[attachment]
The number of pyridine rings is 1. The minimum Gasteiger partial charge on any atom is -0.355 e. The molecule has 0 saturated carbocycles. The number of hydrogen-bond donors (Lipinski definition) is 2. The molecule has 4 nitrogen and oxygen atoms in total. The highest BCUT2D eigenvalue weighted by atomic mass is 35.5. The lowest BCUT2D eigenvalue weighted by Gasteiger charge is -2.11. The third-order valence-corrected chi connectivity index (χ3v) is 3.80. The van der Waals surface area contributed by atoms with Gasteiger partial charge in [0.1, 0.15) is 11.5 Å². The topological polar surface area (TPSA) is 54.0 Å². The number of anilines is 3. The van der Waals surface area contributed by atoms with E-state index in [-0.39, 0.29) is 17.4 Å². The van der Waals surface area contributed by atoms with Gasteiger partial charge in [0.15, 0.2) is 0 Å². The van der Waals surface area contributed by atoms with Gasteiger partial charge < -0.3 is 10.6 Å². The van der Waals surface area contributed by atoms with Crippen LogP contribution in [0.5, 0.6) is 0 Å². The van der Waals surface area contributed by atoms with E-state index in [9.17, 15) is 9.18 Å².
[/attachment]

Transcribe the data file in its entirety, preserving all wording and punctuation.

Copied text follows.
The number of pyridine rings is 1. The minimum Gasteiger partial charge on any atom is -0.355 e. The molecule has 0 saturated carbocycles. The number of hydrogen-bond donors (Lipinski definition) is 2. The molecule has 4 nitrogen and oxygen atoms in total. The highest BCUT2D eigenvalue weighted by atomic mass is 35.5. The lowest BCUT2D eigenvalue weighted by Gasteiger charge is -2.11. The third-order valence-corrected chi connectivity index (χ3v) is 3.80. The van der Waals surface area contributed by atoms with Gasteiger partial charge in [0.1, 0.15) is 11.5 Å². The topological polar surface area (TPSA) is 54.0 Å². The number of anilines is 3. The van der Waals surface area contributed by atoms with E-state index in [-0.39, 0.29) is 17.4 Å². The van der Waals surface area contributed by atoms with Gasteiger partial charge in [0.15, 0.2) is 0 Å². The van der Waals surface area contributed by atoms with Gasteiger partial charge < -0.3 is 10.6 Å². The van der Waals surface area contributed by atoms with Crippen LogP contribution in [0.5, 0.6) is 0 Å². The van der Waals surface area contributed by atoms with E-state index in [9.17, 15) is 9.18 Å².